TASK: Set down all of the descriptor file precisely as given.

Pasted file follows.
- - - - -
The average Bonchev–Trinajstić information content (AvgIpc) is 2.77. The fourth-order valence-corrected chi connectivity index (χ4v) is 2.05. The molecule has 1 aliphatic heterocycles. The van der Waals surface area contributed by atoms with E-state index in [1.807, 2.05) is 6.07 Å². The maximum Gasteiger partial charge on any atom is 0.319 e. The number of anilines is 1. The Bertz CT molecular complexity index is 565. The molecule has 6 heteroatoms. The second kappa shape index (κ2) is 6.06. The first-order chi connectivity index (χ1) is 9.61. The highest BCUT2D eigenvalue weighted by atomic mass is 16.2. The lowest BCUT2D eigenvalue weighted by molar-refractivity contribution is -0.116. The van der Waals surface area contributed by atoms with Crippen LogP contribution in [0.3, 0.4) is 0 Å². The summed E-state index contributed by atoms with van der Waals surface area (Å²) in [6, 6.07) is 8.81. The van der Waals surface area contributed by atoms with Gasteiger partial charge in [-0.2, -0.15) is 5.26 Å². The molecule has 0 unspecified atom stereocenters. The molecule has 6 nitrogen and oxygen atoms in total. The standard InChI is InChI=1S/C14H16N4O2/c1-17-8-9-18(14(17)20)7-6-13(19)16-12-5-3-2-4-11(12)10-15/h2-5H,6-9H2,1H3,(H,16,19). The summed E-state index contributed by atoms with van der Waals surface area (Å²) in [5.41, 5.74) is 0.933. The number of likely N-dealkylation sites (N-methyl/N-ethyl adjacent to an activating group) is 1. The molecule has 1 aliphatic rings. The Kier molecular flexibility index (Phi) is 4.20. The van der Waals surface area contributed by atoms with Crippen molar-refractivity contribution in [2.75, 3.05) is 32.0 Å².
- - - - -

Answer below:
The average Bonchev–Trinajstić information content (AvgIpc) is 2.77. The fourth-order valence-corrected chi connectivity index (χ4v) is 2.05. The molecule has 1 aliphatic heterocycles. The van der Waals surface area contributed by atoms with E-state index in [1.807, 2.05) is 6.07 Å². The maximum Gasteiger partial charge on any atom is 0.319 e. The number of anilines is 1. The Bertz CT molecular complexity index is 565. The molecule has 6 heteroatoms. The second kappa shape index (κ2) is 6.06. The first-order chi connectivity index (χ1) is 9.61. The highest BCUT2D eigenvalue weighted by atomic mass is 16.2. The lowest BCUT2D eigenvalue weighted by molar-refractivity contribution is -0.116. The van der Waals surface area contributed by atoms with Crippen LogP contribution in [0.3, 0.4) is 0 Å². The summed E-state index contributed by atoms with van der Waals surface area (Å²) in [6, 6.07) is 8.81. The van der Waals surface area contributed by atoms with Gasteiger partial charge in [-0.2, -0.15) is 5.26 Å². The molecule has 0 unspecified atom stereocenters. The molecule has 6 nitrogen and oxygen atoms in total. The standard InChI is InChI=1S/C14H16N4O2/c1-17-8-9-18(14(17)20)7-6-13(19)16-12-5-3-2-4-11(12)10-15/h2-5H,6-9H2,1H3,(H,16,19). The summed E-state index contributed by atoms with van der Waals surface area (Å²) in [5.41, 5.74) is 0.933. The number of likely N-dealkylation sites (N-methyl/N-ethyl adjacent to an activating group) is 1. The molecule has 1 aliphatic rings. The Kier molecular flexibility index (Phi) is 4.20. The van der Waals surface area contributed by atoms with Crippen molar-refractivity contribution in [2.75, 3.05) is 32.0 Å².